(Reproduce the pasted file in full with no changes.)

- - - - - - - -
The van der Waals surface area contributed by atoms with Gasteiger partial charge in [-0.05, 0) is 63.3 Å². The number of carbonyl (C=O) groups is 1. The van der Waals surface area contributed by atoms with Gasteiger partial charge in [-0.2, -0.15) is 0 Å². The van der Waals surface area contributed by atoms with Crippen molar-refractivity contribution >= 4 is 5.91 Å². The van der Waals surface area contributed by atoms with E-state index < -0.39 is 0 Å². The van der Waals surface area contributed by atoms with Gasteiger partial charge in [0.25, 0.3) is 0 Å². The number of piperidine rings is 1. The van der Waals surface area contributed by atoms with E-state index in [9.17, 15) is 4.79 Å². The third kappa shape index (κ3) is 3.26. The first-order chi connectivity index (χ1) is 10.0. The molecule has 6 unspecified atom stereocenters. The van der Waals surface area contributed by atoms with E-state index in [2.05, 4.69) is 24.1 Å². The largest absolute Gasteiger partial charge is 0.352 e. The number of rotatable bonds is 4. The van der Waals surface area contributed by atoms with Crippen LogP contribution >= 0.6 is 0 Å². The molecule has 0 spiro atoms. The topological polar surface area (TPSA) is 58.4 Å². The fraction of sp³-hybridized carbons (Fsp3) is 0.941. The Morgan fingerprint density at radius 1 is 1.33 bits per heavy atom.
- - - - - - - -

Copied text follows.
The van der Waals surface area contributed by atoms with Gasteiger partial charge in [-0.05, 0) is 63.3 Å². The number of carbonyl (C=O) groups is 1. The van der Waals surface area contributed by atoms with Gasteiger partial charge in [-0.2, -0.15) is 0 Å². The van der Waals surface area contributed by atoms with Crippen molar-refractivity contribution >= 4 is 5.91 Å². The van der Waals surface area contributed by atoms with E-state index < -0.39 is 0 Å². The van der Waals surface area contributed by atoms with Gasteiger partial charge in [0.25, 0.3) is 0 Å². The number of piperidine rings is 1. The van der Waals surface area contributed by atoms with E-state index in [9.17, 15) is 4.79 Å². The third kappa shape index (κ3) is 3.26. The first-order chi connectivity index (χ1) is 10.0. The molecule has 6 unspecified atom stereocenters. The van der Waals surface area contributed by atoms with E-state index in [2.05, 4.69) is 24.1 Å². The largest absolute Gasteiger partial charge is 0.352 e. The number of rotatable bonds is 4. The van der Waals surface area contributed by atoms with Crippen LogP contribution >= 0.6 is 0 Å². The molecule has 0 spiro atoms. The topological polar surface area (TPSA) is 58.4 Å². The fraction of sp³-hybridized carbons (Fsp3) is 0.941. The Morgan fingerprint density at radius 1 is 1.33 bits per heavy atom.